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Need to boast is throttled by fund cuts

This is about the agony of Ed Healy.

This is about the pleasure of a wealth at your fingertips and the pain of not cashing in. It is the best of situations in the worst of times.

It is the job of Healy -- a company man with a cultural mind-set -- to tell the world about our stockpile of architecture, art and history. We have a cultural wealth that most cities would kill for, attractions that can bring people from around the world. That is the good part, that is what makes Healy -- the Convention and Visitor Bureau's heritage tourism guy -- happy.

Yet Healy is like a town crier with laryngitis, like a marksman with no bullets, like a master of ceremonies with no microphone.

Just as Buffalo is finally ready to tell its story, the book is ripped from Healy's hands.

We have a glut of great stuff -- from a Frank Lloyd Wright masterwork to a definitive site in American history -- that, within a year or two, will be ready to be unleashed on the world. And the messenger, Healy, has no way to send the message.

It is the sort of madness that chronically afflicts Buffalo. It is the kind of bad luck that feeds our angst and fuels our despair. If it's not Wide Right, it's No Money Left.

The money set aside to sell ourselves to the world, to spread our word instead disappeared down the county budget hole. Half of the "bed tax" was grabbed by lawmakers desperate to cover their backs and to back-fill a financial chasm. Now a city crying to be heard can't speak above a whisper, for want of $1.5 million Healy no longer has.

"We are on the verge of a breakthrough," said Healy. "It's absolutely frustrating."

The Darwin Martin complex near Delaware Park, an early masterwork of genius architect Frank Lloyd Wright, is near the end of a $24 million, 13-year restoration. We are the only American city other than Chicago with masterworks by Wright, Louis Sullivan and H.H. Richardson, America's great architectural pioneers.

Backhoes at the downtown Erie Canal Harbor are excavating the historic western terminus of the canal, Buffalo's page in America's story.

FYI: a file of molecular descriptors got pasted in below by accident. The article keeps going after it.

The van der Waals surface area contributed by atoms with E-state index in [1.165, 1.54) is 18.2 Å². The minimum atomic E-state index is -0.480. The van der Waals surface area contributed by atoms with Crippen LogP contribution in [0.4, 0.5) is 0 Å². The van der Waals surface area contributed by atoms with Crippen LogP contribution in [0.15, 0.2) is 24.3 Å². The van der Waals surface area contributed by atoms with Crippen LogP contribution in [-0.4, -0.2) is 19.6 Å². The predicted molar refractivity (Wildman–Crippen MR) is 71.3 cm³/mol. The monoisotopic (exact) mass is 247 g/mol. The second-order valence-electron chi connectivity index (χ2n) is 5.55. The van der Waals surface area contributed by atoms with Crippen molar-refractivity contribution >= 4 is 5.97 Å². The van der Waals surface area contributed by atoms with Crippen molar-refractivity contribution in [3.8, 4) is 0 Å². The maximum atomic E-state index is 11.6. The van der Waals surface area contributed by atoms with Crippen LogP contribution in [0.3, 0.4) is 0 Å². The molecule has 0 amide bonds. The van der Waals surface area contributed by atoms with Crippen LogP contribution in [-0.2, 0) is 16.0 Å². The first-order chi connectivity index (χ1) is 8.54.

Wright's Graycliff estate on the lakefront is nearly done; money is on line to revive the H.H. Richardson Towers; East Aurora's arts-and-crafts Roycroft Campus is chugging ahead.

When it comes to what we've got that other places don't, we have little better than this. It expands our image beyond Bills, blizzards and chicken wings. But only if people know.

Gone is the Manhattan PR firm hired last year to infiltrate America's cultural center. Gone is the local PR company that persuaded big-city journalists to come here. Gone are Buffalo visits booked by cultural reporters.

It's true, the county needed to do more with less. It had to slash and burn before it reached into our pockets for more taxes.

We knew when jobs got cut and programs hacked in the bring-the-pain red budget that there would be mistakes made. We knew there would be ways in which we hurt more than helped ourselves.

It makes no sense to spend $24 million to restore the Martin House, or $48 million at Erie Canal Harbor, and then not tell the world we've got it. It makes no sense not spending a marketing dollar that brings as much as 20 tourist dollars.

It makes no sense pulling the plug when we've built and filled the tub.

Joel Giambra and county lawmakers deliver a budget to the control board by month's end.

Unless the $1.5 million marketing money comes back, we will be the tree that falls in the forest that nobody hears. We will be the secret that stays untold. We will be the chumps who dumped millions into restoring masterpieces and reviving history and got little in return.

It is the agony of Ed Healy. But we all share the pain.


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